13 Jan 2009

Bad law makes thousands guilty of polygamy

The Calgary Herald - Canada
January 13, 2009

by Rob Breakenridge, For The Calgary Herald

Can the enforcement of a bad law produce a positive outcome?

Of course, it's a rather vague hypothetical, doomed by its own illogic: how can a bad law be enforced in the first place? Doesn't that therefore preclude an affirmative answer?

A real-world dilemma now confronts us in the criminal case against two of the leaders of a polygamous sect--cult may be the more accurate word--in Bountiful, B. C.

Winston Blackmore and James Oler are both charged under Section 293 of Canada's Criminal Code, which prohibits polygamy. As leaders of a religious sect that mandates polygamy, their guilt seems fairly obvious.

However, if we are looking to cast a "bad law" for our above hypothetical, then Section 293 fits the part. Not only does the law have roots in a late-19th century effort to exclude Mormon immigrants, the actual wording of the law discredits it regardless of when it was written.

The law criminalized not just polygamy as we know it, but also "any kind of conjugal union with more than one person at the same time."

Also, there is no need to prove "the method by which the alleged relationship was entered into,"whether there was consent, or whether "the persons who are alleged to have entered into the relationship had or intended to have sexual intercourse."

If anyone is looking to give this law a colourful nickname, may I suggest the "Mr. Roper Law"--a reference to the nosy landlord in the '70s television sitcom Three's Company.

Under this law, one could build a solid polygamy case against the platonic roommate trio of Jack, Janet and Chrissy.

One element of the sitcom premise was that the roommates had to convince Mr. Roper that Jack was in fact gay --otherwise, Mr. Roper would have presumed a conjugal relationship and evicted the three.

The law itself seems rather like a stodgy old landlord preoccupied with the private affairs of others: why should the state care if three people --be it two women and a man, two men and a women, or even three people of the same gender live and sleep together?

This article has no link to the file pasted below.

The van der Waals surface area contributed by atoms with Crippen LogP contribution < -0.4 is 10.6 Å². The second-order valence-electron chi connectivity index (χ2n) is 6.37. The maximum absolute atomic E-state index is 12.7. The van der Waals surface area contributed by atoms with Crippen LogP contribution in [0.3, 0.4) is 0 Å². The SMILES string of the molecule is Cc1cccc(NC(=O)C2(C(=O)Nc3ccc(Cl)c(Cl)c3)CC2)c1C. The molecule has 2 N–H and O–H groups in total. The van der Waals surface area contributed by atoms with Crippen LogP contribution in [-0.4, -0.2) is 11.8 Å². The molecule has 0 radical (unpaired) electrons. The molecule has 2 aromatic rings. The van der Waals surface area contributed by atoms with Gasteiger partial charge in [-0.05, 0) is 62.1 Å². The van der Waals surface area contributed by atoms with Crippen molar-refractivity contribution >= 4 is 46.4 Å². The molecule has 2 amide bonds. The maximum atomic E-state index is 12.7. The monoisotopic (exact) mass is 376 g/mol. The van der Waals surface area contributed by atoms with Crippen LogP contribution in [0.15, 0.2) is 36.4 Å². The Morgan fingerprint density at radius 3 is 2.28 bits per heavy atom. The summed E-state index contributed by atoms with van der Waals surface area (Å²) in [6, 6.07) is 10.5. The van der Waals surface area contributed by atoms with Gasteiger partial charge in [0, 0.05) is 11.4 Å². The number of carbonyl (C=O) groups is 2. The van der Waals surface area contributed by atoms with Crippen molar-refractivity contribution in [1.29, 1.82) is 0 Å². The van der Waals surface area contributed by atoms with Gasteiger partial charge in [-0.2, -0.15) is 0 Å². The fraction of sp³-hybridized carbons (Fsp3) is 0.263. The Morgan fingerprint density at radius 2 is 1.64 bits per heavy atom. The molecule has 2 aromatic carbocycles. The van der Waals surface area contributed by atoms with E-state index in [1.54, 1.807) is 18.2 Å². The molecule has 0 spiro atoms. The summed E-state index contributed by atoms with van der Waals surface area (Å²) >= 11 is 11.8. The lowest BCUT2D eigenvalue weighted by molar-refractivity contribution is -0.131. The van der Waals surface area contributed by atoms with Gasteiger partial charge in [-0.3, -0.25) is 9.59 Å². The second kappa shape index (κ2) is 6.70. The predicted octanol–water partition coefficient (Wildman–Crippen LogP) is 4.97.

It may seem kinky and weird, but if all are consenting adults, where's the harm? Better yet, where's the victim?

Winston Blackmore may have inadvertently spoken to more truth than he realized during his defiant post-arrest news conference.

Blackmore declared that "tens of thousands" of polygamists are "hiding in plain sight all across Canada."

Queen's University law Prof. Beverly Baines studied the question of Section 293 for the federal government, and concluded the law would not stand up in court. She pointed out to me last week that one of the fatal flaws of the law is the wide net cast by its very ambiguity.

Take, for example, anyone who is finalizing a divorce and romantically involved with someone new. That is probably thousands of Canadians, and as Baines sees it, each and every one is technically guilty of polygamy.

It's obviously too late to draft a new law, so this crucial case rests on a poorly written law with dubious origins.

If we now have our bad law, can we cast our positive outcome?

While Section 293 does not identify a victim, there are indeed victims here: children.

Former sect member Debbie Palmer has spoken at great length about her horror at being married off at age 15 to a man 40 years her senior. In a tragic irony, that marriage made her Winston Blackmore's step-grandmother.

She is far from alone-- Blackmore himself has admitted to taking on wives as young as 15 and 16.

Vancouver Sun reporter Daphne Bramham's fascinating, chilling and crucial book, The Secret Lives of Saints relays these and many more tragic tales.

She also focuses on another group of victims: young boys. In any society, the natural gender balance cannot facilitate multiple wives for every male. However, fundamentalist Mormons are told that polygamy is an obligation. Ergo, the "lost boys"--young men banished from their families and their community so as to maintain a gender balance suitable to the aims of the sect.

I would like to think or hope that other legal means exist to address the crimes that have taken place in Bountiful.

These two men ought to be held to account, but that cannot justify Section 293. There is no positive outcome here.

Rob Breakenridge hosts the World Tonight, Weeknights from 6:30 p. m. to 9 p. m. on am770 ChQr.


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